Paris After the Liberation: 1944–1949
by Anthony Beevor and Artemis Cooper, Doubleday, 432 pages .
If only important times could always inspire social histories as fine as this one. The authors begin with the infamously abrupt collapse of the Third Republic and the four-year occupation, following with tempered admiration de Gaulle’s exile activities in England and Algeria while the American government tries to sort out which of the French commanders to recognize.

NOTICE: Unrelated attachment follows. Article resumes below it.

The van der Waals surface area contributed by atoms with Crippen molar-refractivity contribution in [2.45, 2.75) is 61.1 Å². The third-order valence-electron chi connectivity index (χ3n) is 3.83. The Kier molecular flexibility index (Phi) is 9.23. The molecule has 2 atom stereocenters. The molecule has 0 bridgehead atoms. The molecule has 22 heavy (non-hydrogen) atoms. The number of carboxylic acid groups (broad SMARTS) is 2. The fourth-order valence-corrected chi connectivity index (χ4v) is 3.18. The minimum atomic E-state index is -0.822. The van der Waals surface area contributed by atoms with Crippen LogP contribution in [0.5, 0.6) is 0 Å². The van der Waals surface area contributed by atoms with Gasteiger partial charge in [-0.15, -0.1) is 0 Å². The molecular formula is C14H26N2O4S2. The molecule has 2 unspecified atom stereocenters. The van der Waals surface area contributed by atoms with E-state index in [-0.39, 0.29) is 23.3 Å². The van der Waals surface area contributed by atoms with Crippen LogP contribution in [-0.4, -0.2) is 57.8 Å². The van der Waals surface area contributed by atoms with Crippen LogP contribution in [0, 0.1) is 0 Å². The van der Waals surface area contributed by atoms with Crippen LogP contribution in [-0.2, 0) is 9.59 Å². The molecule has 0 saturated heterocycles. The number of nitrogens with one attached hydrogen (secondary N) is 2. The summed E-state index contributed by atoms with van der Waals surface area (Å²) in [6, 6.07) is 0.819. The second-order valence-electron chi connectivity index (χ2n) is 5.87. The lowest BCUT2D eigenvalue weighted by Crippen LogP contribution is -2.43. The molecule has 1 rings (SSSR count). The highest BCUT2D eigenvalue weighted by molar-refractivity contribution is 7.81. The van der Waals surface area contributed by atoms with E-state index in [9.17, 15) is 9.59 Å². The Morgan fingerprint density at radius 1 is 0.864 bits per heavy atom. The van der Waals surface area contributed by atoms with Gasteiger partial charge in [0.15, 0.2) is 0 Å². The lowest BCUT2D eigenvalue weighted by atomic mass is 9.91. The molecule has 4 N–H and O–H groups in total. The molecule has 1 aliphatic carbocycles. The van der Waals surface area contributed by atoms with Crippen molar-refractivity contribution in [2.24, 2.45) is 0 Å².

Small bronze plaques today mark spots around the city where nearly three thousand Parisians fell in street battles in the occupation’s last days. Most of this lucid book is about Paris’s swift return to itself after the liberation. As soon as the Germans and Americans were gone, and despite the wreckage and poverty all around, the city was once again a cultural and intellectual world capital (one of the first monuments liberated, in fact, was the Comédie-Française, where the young Yves Montand stood sentry). From Vichy and the shelling of the Hôtel de Ville to the rise of existentialist philosophy was but a couple of years’ work. With the liberation, the authors point out, and with the second, economic “liberation” in 1947 by the Marshall Plan, came the beginnings of the modern French “lovehate relationship with the United States,” which has continued, hot and cold, ever since, like a “recurring fever.” The authors also expertly show how “the shame of Vichy” led some of the young of the next generation to hard Stalinist convictions. Anything but apathy again.